Monday, April 11, 2011

How Markets Fail: Snooki Versus the Nobel Laureate

One of the most major flaws markets sometimes exhibit is their failure to value things properly. Market incentives sometimes make it more lucrative to invest in trivial goods such as expensive "designer" bags that can sometimes cost tens of thousands or hundreds of thousands of dollars rather than make investments that are truly worthwhile, for example, reducing worldwide malaria deaths or dealing with the problem of homelessness. Basically, markets can sometimes cause society to misallocate huge amounts of resources to trivial things while real human needs are not met.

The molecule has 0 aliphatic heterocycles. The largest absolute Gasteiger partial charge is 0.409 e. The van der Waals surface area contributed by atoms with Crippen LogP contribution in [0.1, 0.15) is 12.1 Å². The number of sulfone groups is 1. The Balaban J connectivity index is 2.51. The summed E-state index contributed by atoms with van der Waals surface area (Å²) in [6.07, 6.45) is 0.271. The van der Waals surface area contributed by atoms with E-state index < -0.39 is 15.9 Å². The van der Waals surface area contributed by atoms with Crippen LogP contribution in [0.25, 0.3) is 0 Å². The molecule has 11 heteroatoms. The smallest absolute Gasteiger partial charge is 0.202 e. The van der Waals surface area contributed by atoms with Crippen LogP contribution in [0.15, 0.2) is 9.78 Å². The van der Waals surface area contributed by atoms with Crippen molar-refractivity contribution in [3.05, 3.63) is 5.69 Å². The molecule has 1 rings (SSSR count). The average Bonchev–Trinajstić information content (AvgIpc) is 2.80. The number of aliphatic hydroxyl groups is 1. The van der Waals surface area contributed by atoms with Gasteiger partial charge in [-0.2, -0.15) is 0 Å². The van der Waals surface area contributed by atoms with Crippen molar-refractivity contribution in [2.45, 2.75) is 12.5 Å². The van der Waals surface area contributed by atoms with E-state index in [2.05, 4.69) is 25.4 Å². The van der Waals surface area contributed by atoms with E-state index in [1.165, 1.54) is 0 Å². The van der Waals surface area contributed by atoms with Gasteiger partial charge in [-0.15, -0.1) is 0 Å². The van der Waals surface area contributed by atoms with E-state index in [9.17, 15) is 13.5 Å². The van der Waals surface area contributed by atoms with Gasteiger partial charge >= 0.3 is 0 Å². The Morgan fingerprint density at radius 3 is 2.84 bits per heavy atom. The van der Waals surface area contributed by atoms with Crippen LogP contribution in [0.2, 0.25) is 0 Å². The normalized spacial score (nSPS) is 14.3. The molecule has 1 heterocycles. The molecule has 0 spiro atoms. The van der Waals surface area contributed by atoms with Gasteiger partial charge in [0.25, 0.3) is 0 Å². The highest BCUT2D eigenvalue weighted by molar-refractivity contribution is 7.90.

An example is Rutgers University paying more for the trivial reality star Snooki to appear on campus than they are paying for a Nobel Laureate. As Catherine Rampell explains, paying Snooki vast amounts of money to talk about her hair at Rutgers University may make some sort of economic sense. But doesn't this just go to show that the way that markets allocate resources is often anything but sensible?

Remember, the next time an economist tells you markets allocate resources more efficiently, that using their incomplete definition of efficiency. Under that definition, it makes more sense to pay tens of thousands of dollars to bring Snooki onto the campus of a public university or into a night club than to use those scarce resources for, I don't know, a scholarship or actual education or for something that actually matters! This should tell you that there is something deeply incomplete with the definition of efficiency used by most economists.

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